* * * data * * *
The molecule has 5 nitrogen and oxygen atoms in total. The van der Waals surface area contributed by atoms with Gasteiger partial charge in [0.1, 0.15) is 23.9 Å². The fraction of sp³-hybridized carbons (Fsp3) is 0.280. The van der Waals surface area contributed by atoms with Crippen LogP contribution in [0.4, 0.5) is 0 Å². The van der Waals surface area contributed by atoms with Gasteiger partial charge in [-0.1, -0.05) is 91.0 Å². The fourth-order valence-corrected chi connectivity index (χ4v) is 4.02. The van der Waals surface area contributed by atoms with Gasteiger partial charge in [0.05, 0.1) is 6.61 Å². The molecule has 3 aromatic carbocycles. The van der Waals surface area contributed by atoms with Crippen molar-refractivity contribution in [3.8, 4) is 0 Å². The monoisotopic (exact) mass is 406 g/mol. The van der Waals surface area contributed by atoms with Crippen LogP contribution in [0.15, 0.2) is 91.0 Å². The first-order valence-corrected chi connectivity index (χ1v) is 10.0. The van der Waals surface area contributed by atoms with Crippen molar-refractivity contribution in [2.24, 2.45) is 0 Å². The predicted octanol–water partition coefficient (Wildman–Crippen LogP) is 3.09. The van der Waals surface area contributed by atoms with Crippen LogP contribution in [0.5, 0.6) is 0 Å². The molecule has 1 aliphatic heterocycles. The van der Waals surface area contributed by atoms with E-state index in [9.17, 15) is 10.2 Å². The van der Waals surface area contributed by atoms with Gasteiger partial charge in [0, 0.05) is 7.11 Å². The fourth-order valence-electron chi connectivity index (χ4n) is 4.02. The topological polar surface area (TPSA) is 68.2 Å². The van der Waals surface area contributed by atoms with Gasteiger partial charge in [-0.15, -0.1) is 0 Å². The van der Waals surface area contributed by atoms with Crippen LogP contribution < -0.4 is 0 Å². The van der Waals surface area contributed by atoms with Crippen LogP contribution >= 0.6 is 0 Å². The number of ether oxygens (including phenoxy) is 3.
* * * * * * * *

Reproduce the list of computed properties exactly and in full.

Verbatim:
The molecule has 5 nitrogen and oxygen atoms in total. The van der Waals surface area contributed by atoms with Gasteiger partial charge in [0.1, 0.15) is 23.9 Å². The fraction of sp³-hybridized carbons (Fsp3) is 0.280. The van der Waals surface area contributed by atoms with Crippen LogP contribution in [0.4, 0.5) is 0 Å². The van der Waals surface area contributed by atoms with Gasteiger partial charge in [-0.1, -0.05) is 91.0 Å². The fourth-order valence-corrected chi connectivity index (χ4v) is 4.02. The van der Waals surface area contributed by atoms with Gasteiger partial charge in [0.05, 0.1) is 6.61 Å². The molecule has 3 aromatic carbocycles. The van der Waals surface area contributed by atoms with Crippen molar-refractivity contribution in [3.8, 4) is 0 Å². The monoisotopic (exact) mass is 406 g/mol. The van der Waals surface area contributed by atoms with Crippen LogP contribution in [0.15, 0.2) is 91.0 Å². The first-order valence-corrected chi connectivity index (χ1v) is 10.0. The van der Waals surface area contributed by atoms with Crippen molar-refractivity contribution in [2.24, 2.45) is 0 Å². The predicted octanol–water partition coefficient (Wildman–Crippen LogP) is 3.09. The van der Waals surface area contributed by atoms with Crippen LogP contribution in [0.5, 0.6) is 0 Å². The molecule has 1 aliphatic heterocycles. The van der Waals surface area contributed by atoms with E-state index in [9.17, 15) is 10.2 Å². The van der Waals surface area contributed by atoms with Gasteiger partial charge in [0, 0.05) is 7.11 Å². The fourth-order valence-electron chi connectivity index (χ4n) is 4.02. The topological polar surface area (TPSA) is 68.2 Å². The van der Waals surface area contributed by atoms with Gasteiger partial charge in [-0.15, -0.1) is 0 Å². The van der Waals surface area contributed by atoms with Crippen LogP contribution < -0.4 is 0 Å². The van der Waals surface area contributed by atoms with Crippen LogP contribution >= 0.6 is 0 Å². The number of ether oxygens (including phenoxy) is 3.